Local eateries doing their part to support healthcare workers

HARLINGEN — Eating out can be difficult to do during the shelter in place order in Cameron County, but restaurant owners want to bring the experience to those working hard.

In the midst of a pandemic, restaurants and other food businesses have had to close down their dining rooms or shut down altogether. Though this has affected them economically or caused them to shorten their staff, a few businesses have decided to do a good deed for health care workers who are working day and night.

Annie Heiskell, co-owner at Classic’s Bar and Grill, said they decided to do promotions where burger combos purchased were matched with a donation. This meant for every combo bought by someone else, one would be donated to someone who needed it.

“We decided we wanted to match it so we can get more food out there. We got calls from friends and family members from all over who wanted to participate,” Heiskell said.

Classic’s has also provided donations to departments at Valley Baptist Medical Center in Harlingen to help alleviate work stress and brighten moods.

But they are not the only local restaurant giving back at a time of need.

Papa Joe’s Burgers and Brew joined in and donated food to the emergency room at Valley Baptist.

Managing partner Rolly Galvan said their donation was two weeks ago when the restaurant was required to shut down their dining room.

Papa Joe’s donated 25 plates to staff members after hearing from a partner’s wife how stressful times were, said Galvan.

The combos included a burger, fries and a drink.

“They called us and said they were very grateful. It was a good feeling to do it. We are not as big as other companies and there is so much we can do but we are trying to help them,” Galvan said.

“We are struggling just to stay open. We thought this was just going to be a couple of weeks but it’s been hard,” he said.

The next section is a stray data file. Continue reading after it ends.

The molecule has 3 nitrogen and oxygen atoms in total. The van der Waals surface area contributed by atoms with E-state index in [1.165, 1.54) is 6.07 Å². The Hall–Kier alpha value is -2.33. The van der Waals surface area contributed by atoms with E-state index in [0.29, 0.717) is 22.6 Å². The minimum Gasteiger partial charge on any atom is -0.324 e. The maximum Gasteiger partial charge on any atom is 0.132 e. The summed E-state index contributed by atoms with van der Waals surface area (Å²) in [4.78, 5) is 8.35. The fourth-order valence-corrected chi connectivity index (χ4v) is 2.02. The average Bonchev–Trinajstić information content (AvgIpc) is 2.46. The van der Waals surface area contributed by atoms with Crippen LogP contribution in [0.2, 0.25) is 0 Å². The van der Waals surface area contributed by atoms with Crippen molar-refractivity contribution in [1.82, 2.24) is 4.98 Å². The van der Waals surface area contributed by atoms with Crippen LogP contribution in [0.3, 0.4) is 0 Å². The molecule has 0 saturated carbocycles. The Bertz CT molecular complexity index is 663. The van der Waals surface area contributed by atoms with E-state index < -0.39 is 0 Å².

Papa Joe’s has 25 employees but currently there are only five working. Galvan said even though times are tough, he imagines health care workers are struggling more.

“People in the hospitals gotta be really stressed out with all the stuff they are going through,” he said.

“We are trying to help other local businesses and people in the neighborhood. It’s a tough deal for everybody and we realize that. If we can help in any other way, we’ll be there. We are all in this together” Galvan said.

In a similar fashion, Chef Diego Benitez from Laurel Park Bistro donated food to the VA Healthcare Center in Harlingen last week.

However, Benitez said his staff has decided to stop visiting clinics for safety purposes in the meantime.

“We donated tomato soup, grilled cheese sandwiches, carrot cake and bread pudding,” Benitez said.

“Times are hard but you know what, these are medical staff and providers and they are at the frontline. They are facing the possibility of coming in contact with this and it has been happening in New York and Italy,” he said.

“We had cheese and bread but thought to give it to them for comfort, you know a nice warm meal,” Benitez said.

Besides being a chef, Benitez used to be a medic in the Navy and said he understood and felt for health workers through this time.

“We need to do the best we can to help each other out during these times. You see hoarding but I think right now is the time to be our better selves and reach out and help out instead of thinking it’s the zombie apocalypse,” Benitez said.

Businesses who have supported the community include:

• Frankie Flav’z and SOG International partnered and delivered over 400 meals to Raymondville and Harlingen first responders.

• Firehouse Subs provided lunch to health care workers.

• The Butcher Shop provided meals to Harlingen first responders.

• Stefano’s will be providing 1,000 plates to the community this Easter Sunday.

Source: Harlingen Chamber of Commerce